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Europe: The Good, the Bad and the Ugly

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The BREXIT conundrum is just such an issue.

Contrary to popular mythology, being a journalist and columnist is not easy or even glamorous. Sometimes you write about a difficult topic because it is within your field of interest and so, in a sense, you ‘have’ to write about it. The task gets complicated when you write about an issue that is very much a moving target, changing constantly. This is not a huge problem when an article is published as a daily news feature, but it can be a challenge when you write an analysis of an issue or crisis that has to stay accurate for a reasonable period of time. Posting it on this or any other web site increases the need for the material to remain current and relevant.

The BREXIT conundrum is just such an issue.

The current confusion began in June 2016 during the run-up to the referendum held in the United Kingdom.  A narrow majority of 51.9% of those who voted opted to leave the European Union.

What followed has been a very complex divorce proceeding.  In the past week alone, the British Parliament voted against Prime Minister Theresa May’s second attempt to get approval to separate from the European Union. Parliament also voted against holding a second referendum and decided in favor of asking the EU for an extension of the March 29 scheduled  breakup date.

(For those familiar with British Parliamentary proceedings, the events are all the more confusing since lawmakers there traditionally vote with their leaders, but in this case many members of Ms. May’s party did not follow her lead.)

At time of writing, British citizens and politicians, executives with business interests in the United Kingdom, European Union leaders, investors and others are waiting for the proverbial other shoe to drop.

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However, while we wait to see what happens next, some individuals have to make investment decisions. The unsettled situation, however, may provide some investment opportunities, according to Gavin Graham, media commentator, financial analyst and my co-author on two books about frontier markets. Graham says that since between 70-75% of the revenues and earnings of the FTSE100 stocks flow from exports and overseas operations, the current underperformance of the United Kingdom stock market means that it currently provides good investment value.

In fact, a discussion of BREXIT often calls into play a look at the FTSE100.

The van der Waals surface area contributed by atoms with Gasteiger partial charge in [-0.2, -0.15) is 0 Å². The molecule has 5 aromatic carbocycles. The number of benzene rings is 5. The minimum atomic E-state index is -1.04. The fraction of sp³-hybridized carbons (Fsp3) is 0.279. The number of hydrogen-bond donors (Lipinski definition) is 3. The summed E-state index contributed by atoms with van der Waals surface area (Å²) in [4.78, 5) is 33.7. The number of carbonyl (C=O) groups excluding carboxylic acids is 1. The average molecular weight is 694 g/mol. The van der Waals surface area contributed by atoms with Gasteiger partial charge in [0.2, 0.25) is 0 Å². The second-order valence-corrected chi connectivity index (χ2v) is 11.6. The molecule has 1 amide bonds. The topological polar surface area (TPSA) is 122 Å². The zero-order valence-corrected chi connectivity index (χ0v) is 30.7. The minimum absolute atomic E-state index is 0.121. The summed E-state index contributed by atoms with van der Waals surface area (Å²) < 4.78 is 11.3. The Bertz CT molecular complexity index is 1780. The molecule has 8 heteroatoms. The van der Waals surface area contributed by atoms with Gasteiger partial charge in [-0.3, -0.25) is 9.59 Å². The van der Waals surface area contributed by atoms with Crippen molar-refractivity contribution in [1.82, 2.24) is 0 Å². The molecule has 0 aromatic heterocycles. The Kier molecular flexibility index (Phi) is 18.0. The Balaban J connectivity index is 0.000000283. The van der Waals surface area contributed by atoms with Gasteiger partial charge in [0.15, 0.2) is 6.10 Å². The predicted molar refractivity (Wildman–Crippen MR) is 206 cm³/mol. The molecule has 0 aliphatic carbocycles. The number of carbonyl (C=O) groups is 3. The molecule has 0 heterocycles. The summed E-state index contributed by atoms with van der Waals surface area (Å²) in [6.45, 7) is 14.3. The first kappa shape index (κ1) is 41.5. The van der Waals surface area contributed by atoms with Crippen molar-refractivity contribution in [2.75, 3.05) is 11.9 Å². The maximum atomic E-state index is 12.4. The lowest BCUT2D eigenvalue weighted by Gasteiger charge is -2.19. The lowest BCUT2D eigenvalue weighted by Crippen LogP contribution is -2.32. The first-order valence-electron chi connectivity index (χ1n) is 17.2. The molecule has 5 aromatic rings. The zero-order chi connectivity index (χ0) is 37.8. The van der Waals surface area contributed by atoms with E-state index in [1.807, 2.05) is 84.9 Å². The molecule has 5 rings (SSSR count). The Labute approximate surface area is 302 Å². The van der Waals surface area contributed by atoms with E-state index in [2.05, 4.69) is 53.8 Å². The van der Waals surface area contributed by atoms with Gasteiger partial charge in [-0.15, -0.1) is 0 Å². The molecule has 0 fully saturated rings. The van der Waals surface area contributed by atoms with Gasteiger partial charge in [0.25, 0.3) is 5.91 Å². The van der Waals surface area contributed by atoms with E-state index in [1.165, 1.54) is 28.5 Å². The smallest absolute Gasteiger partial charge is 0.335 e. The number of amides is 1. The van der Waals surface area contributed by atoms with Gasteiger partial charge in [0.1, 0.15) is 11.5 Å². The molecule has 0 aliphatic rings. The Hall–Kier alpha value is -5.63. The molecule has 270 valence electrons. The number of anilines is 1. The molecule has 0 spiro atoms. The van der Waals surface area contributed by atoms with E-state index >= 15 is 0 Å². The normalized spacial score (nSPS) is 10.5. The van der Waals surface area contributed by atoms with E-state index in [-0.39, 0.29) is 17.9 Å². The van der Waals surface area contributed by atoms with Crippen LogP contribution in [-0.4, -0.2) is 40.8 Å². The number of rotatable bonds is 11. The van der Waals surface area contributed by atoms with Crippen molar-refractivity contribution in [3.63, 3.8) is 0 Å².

This index contains a broad cross-section of 100 blue-chip companies listed on the London Stock exchange. The list includes Astra Zeneca, Barclays Bank, Burberry, Lloyds Banking Group and Marks & Spencer. Its significance as a barometer of the LSE lies in the fact that these companies represent approximately 80% of the entire capitalization of the exchange, which owns and maintains the index. Its importance on the LSE can be seen as similar to that of the Dow Jones Industrial Average and the S&P 500.

At a price earnings ratio of 14.4 times and a dividend yield of 4.4%, the FTSE100   is selling at around half the valuation of the S&P500. Sectors such as oil and gas, pharmaceuticals, tobacco and consumer staples are all attractively valued compared to American and European equivalents, Graham explains.

If BREXIT is eventually approved in some form, the pound will undoubtedly appreciate on relief that a hard BREXIT has been avoided. Foreign investors in the United Kingdom will thus receive a currency boost to their holdings. As it is, the pound is already the best performing major currency this year as hopes rise that a deal will occur, Graham says.

That’s the good news.

For the bad news, some European sectors appear vulnerable due to the recessions in Italy and Germany. This will affect sectors that depend heavily on exports such as autos, chemicals and industrials. Meanwhile, European banks still have large exposure to Italian government debt, which is vulnerable to further populist moves by the new coalition government.

And while most hope that the BREXIT crisis will soon be resolved, there is an ugly possibility that it will drag on.

Disclosure: I do not hold any shares in any of the companies mentioned in this article and have no plans to purchase any of them.
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